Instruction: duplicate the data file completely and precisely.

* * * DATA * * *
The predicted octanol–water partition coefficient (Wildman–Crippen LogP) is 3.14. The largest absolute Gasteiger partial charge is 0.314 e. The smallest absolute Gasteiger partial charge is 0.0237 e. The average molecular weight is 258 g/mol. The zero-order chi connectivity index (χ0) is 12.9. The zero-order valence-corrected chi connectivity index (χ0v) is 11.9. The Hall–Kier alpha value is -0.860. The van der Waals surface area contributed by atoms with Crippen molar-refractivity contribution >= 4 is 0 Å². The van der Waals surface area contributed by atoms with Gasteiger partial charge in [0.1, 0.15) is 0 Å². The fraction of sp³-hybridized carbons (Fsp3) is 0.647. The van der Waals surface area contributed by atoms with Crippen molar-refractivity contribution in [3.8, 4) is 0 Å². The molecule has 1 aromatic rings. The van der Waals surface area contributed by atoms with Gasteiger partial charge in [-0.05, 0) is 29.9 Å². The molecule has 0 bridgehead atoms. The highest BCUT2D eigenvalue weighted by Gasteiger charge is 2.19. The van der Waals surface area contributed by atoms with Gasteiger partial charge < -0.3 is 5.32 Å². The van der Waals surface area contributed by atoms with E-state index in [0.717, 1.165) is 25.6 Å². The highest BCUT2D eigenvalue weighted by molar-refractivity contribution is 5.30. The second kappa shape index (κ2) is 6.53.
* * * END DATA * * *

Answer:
The predicted octanol–water partition coefficient (Wildman–Crippen LogP) is 3.14. The largest absolute Gasteiger partial charge is 0.314 e. The smallest absolute Gasteiger partial charge is 0.0237 e. The average molecular weight is 258 g/mol. The zero-order chi connectivity index (χ0) is 12.9. The zero-order valence-corrected chi connectivity index (χ0v) is 11.9. The Hall–Kier alpha value is -0.860. The van der Waals surface area contributed by atoms with Crippen molar-refractivity contribution >= 4 is 0 Å². The van der Waals surface area contributed by atoms with Gasteiger partial charge in [0.1, 0.15) is 0 Å². The fraction of sp³-hybridized carbons (Fsp3) is 0.647. The van der Waals surface area contributed by atoms with Crippen molar-refractivity contribution in [3.8, 4) is 0 Å². The molecule has 1 aromatic rings. The van der Waals surface area contributed by atoms with Gasteiger partial charge in [-0.05, 0) is 29.9 Å². The molecule has 0 bridgehead atoms. The highest BCUT2D eigenvalue weighted by Gasteiger charge is 2.19. The van der Waals surface area contributed by atoms with Gasteiger partial charge < -0.3 is 5.32 Å². The van der Waals surface area contributed by atoms with E-state index in [0.717, 1.165) is 25.6 Å². The highest BCUT2D eigenvalue weighted by molar-refractivity contribution is 5.30. The second kappa shape index (κ2) is 6.53.